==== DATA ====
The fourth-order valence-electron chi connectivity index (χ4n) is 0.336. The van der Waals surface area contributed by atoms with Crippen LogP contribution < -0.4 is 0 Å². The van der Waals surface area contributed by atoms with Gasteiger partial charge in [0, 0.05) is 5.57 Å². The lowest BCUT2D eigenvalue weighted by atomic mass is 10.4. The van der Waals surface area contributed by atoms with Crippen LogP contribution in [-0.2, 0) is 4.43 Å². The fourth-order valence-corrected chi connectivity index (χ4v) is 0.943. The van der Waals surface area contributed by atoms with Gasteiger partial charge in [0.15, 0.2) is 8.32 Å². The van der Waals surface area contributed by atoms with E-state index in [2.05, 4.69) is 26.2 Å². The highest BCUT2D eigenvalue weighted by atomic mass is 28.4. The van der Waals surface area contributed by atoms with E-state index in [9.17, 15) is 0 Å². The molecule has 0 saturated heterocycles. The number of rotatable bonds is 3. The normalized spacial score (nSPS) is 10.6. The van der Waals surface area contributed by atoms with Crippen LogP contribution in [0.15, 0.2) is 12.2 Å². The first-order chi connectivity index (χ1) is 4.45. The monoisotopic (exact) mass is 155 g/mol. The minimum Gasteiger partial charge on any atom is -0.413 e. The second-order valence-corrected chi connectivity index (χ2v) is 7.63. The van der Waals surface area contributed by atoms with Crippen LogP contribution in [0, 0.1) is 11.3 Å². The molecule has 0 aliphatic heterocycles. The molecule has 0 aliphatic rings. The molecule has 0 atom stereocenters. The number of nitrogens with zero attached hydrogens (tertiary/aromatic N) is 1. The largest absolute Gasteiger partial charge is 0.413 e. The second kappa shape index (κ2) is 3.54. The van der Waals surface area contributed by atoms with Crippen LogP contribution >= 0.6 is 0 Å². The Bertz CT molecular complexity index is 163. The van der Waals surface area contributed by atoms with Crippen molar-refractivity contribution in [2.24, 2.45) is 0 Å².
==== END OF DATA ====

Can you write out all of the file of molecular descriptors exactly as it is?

The fourth-order valence-electron chi connectivity index (χ4n) is 0.336. The van der Waals surface area contributed by atoms with Crippen LogP contribution < -0.4 is 0 Å². The van der Waals surface area contributed by atoms with Gasteiger partial charge in [0, 0.05) is 5.57 Å². The lowest BCUT2D eigenvalue weighted by atomic mass is 10.4. The van der Waals surface area contributed by atoms with Crippen LogP contribution in [-0.2, 0) is 4.43 Å². The fourth-order valence-corrected chi connectivity index (χ4v) is 0.943. The van der Waals surface area contributed by atoms with Gasteiger partial charge in [0.15, 0.2) is 8.32 Å². The van der Waals surface area contributed by atoms with E-state index in [2.05, 4.69) is 26.2 Å². The highest BCUT2D eigenvalue weighted by atomic mass is 28.4. The van der Waals surface area contributed by atoms with E-state index in [9.17, 15) is 0 Å². The molecule has 0 saturated heterocycles. The number of rotatable bonds is 3. The normalized spacial score (nSPS) is 10.6. The van der Waals surface area contributed by atoms with Crippen LogP contribution in [0.15, 0.2) is 12.2 Å². The first-order chi connectivity index (χ1) is 4.45. The monoisotopic (exact) mass is 155 g/mol. The minimum Gasteiger partial charge on any atom is -0.413 e. The second-order valence-corrected chi connectivity index (χ2v) is 7.63. The van der Waals surface area contributed by atoms with Crippen LogP contribution in [0, 0.1) is 11.3 Å². The molecule has 0 aliphatic heterocycles. The molecule has 0 aliphatic rings. The molecule has 0 atom stereocenters. The number of nitrogens with zero attached hydrogens (tertiary/aromatic N) is 1. The largest absolute Gasteiger partial charge is 0.413 e. The second kappa shape index (κ2) is 3.54. The van der Waals surface area contributed by atoms with Crippen LogP contribution >= 0.6 is 0 Å². The Bertz CT molecular complexity index is 163. The van der Waals surface area contributed by atoms with Crippen molar-refractivity contribution in [2.24, 2.45) is 0 Å².